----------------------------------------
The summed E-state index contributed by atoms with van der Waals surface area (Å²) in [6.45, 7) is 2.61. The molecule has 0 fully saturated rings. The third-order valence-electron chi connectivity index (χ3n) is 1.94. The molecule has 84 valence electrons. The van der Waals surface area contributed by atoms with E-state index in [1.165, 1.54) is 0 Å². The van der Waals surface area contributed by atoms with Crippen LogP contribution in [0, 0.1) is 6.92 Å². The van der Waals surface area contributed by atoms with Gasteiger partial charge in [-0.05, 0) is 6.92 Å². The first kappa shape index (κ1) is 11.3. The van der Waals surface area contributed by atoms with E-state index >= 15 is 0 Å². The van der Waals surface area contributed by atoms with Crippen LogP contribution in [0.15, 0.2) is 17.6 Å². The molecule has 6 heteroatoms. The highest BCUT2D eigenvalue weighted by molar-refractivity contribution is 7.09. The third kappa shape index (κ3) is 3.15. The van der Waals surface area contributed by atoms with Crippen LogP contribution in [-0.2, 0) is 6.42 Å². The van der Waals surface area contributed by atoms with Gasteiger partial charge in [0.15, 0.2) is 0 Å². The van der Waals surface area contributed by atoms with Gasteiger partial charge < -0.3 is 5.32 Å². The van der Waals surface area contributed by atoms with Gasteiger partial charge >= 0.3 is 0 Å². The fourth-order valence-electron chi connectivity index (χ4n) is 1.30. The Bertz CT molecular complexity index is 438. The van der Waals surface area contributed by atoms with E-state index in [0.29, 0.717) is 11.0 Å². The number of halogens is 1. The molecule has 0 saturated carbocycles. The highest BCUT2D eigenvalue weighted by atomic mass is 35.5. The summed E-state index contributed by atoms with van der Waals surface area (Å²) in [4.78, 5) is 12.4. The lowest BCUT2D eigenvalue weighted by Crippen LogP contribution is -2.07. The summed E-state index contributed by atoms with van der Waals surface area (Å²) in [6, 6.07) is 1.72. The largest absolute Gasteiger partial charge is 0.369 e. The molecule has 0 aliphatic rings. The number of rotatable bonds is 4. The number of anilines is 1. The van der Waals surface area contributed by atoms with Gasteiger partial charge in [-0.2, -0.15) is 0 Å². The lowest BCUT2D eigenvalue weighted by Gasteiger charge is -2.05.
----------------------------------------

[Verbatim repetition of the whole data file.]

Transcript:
The summed E-state index contributed by atoms with van der Waals surface area (Å²) in [6.45, 7) is 2.61. The molecule has 0 fully saturated rings. The third-order valence-electron chi connectivity index (χ3n) is 1.94. The molecule has 84 valence electrons. The van der Waals surface area contributed by atoms with E-state index in [1.165, 1.54) is 0 Å². The van der Waals surface area contributed by atoms with Crippen LogP contribution in [0, 0.1) is 6.92 Å². The van der Waals surface area contributed by atoms with Gasteiger partial charge in [-0.05, 0) is 6.92 Å². The first kappa shape index (κ1) is 11.3. The van der Waals surface area contributed by atoms with E-state index >= 15 is 0 Å². The van der Waals surface area contributed by atoms with Crippen LogP contribution in [0.15, 0.2) is 17.6 Å². The molecule has 6 heteroatoms. The highest BCUT2D eigenvalue weighted by molar-refractivity contribution is 7.09. The third kappa shape index (κ3) is 3.15. The van der Waals surface area contributed by atoms with Crippen LogP contribution in [-0.2, 0) is 6.42 Å². The van der Waals surface area contributed by atoms with Gasteiger partial charge in [0.15, 0.2) is 0 Å². The van der Waals surface area contributed by atoms with Gasteiger partial charge < -0.3 is 5.32 Å². The van der Waals surface area contributed by atoms with Gasteiger partial charge >= 0.3 is 0 Å². The fourth-order valence-electron chi connectivity index (χ4n) is 1.30. The Bertz CT molecular complexity index is 438. The van der Waals surface area contributed by atoms with E-state index in [0.29, 0.717) is 11.0 Å². The number of halogens is 1. The molecule has 0 saturated carbocycles. The highest BCUT2D eigenvalue weighted by atomic mass is 35.5. The summed E-state index contributed by atoms with van der Waals surface area (Å²) in [4.78, 5) is 12.4. The lowest BCUT2D eigenvalue weighted by Crippen LogP contribution is -2.07. The summed E-state index contributed by atoms with van der Waals surface area (Å²) in [6, 6.07) is 1.72. The largest absolute Gasteiger partial charge is 0.369 e. The molecule has 0 aliphatic rings. The number of rotatable bonds is 4. The number of anilines is 1. The van der Waals surface area contributed by atoms with Gasteiger partial charge in [-0.2, -0.15) is 0 Å². The lowest BCUT2D eigenvalue weighted by Gasteiger charge is -2.05.